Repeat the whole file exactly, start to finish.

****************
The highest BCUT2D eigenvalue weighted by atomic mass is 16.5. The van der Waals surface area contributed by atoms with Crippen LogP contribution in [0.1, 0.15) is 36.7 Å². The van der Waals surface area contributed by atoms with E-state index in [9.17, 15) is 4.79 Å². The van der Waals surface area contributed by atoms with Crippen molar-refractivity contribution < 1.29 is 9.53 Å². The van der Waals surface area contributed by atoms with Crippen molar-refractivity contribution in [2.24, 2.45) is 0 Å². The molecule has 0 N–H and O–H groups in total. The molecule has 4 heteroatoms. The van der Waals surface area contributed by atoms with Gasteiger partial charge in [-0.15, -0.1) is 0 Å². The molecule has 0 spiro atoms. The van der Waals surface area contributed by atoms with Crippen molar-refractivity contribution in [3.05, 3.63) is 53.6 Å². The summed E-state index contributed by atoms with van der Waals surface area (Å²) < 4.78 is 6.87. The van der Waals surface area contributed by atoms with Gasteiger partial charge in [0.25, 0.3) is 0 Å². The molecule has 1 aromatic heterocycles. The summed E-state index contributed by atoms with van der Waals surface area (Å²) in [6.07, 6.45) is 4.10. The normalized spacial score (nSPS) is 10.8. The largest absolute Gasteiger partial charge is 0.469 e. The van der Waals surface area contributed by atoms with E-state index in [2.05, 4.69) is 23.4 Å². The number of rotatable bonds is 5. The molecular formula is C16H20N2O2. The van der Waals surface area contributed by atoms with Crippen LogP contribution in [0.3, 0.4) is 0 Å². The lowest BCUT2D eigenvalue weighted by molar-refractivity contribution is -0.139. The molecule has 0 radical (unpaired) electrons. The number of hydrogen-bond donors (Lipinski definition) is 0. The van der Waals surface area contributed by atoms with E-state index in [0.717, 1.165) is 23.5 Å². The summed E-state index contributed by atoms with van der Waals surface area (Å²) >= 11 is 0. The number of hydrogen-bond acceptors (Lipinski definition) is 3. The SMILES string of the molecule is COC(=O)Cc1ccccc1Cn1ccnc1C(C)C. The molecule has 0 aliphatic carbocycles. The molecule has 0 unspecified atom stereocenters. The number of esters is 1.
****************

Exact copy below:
The highest BCUT2D eigenvalue weighted by atomic mass is 16.5. The van der Waals surface area contributed by atoms with Crippen LogP contribution in [0.1, 0.15) is 36.7 Å². The van der Waals surface area contributed by atoms with E-state index in [9.17, 15) is 4.79 Å². The van der Waals surface area contributed by atoms with Crippen molar-refractivity contribution < 1.29 is 9.53 Å². The van der Waals surface area contributed by atoms with Crippen molar-refractivity contribution in [2.24, 2.45) is 0 Å². The molecule has 0 N–H and O–H groups in total. The molecule has 4 heteroatoms. The van der Waals surface area contributed by atoms with Gasteiger partial charge in [-0.15, -0.1) is 0 Å². The molecule has 0 spiro atoms. The van der Waals surface area contributed by atoms with Crippen molar-refractivity contribution in [3.05, 3.63) is 53.6 Å². The summed E-state index contributed by atoms with van der Waals surface area (Å²) < 4.78 is 6.87. The van der Waals surface area contributed by atoms with Gasteiger partial charge in [0.25, 0.3) is 0 Å². The molecule has 1 aromatic heterocycles. The summed E-state index contributed by atoms with van der Waals surface area (Å²) in [6.07, 6.45) is 4.10. The normalized spacial score (nSPS) is 10.8. The largest absolute Gasteiger partial charge is 0.469 e. The van der Waals surface area contributed by atoms with E-state index in [2.05, 4.69) is 23.4 Å². The number of rotatable bonds is 5. The molecular formula is C16H20N2O2. The van der Waals surface area contributed by atoms with Crippen LogP contribution in [0.3, 0.4) is 0 Å². The lowest BCUT2D eigenvalue weighted by molar-refractivity contribution is -0.139. The molecule has 0 radical (unpaired) electrons. The number of hydrogen-bond donors (Lipinski definition) is 0. The van der Waals surface area contributed by atoms with E-state index in [0.717, 1.165) is 23.5 Å². The summed E-state index contributed by atoms with van der Waals surface area (Å²) >= 11 is 0. The number of hydrogen-bond acceptors (Lipinski definition) is 3. The SMILES string of the molecule is COC(=O)Cc1ccccc1Cn1ccnc1C(C)C. The molecule has 0 aliphatic carbocycles. The molecule has 0 unspecified atom stereocenters. The number of esters is 1.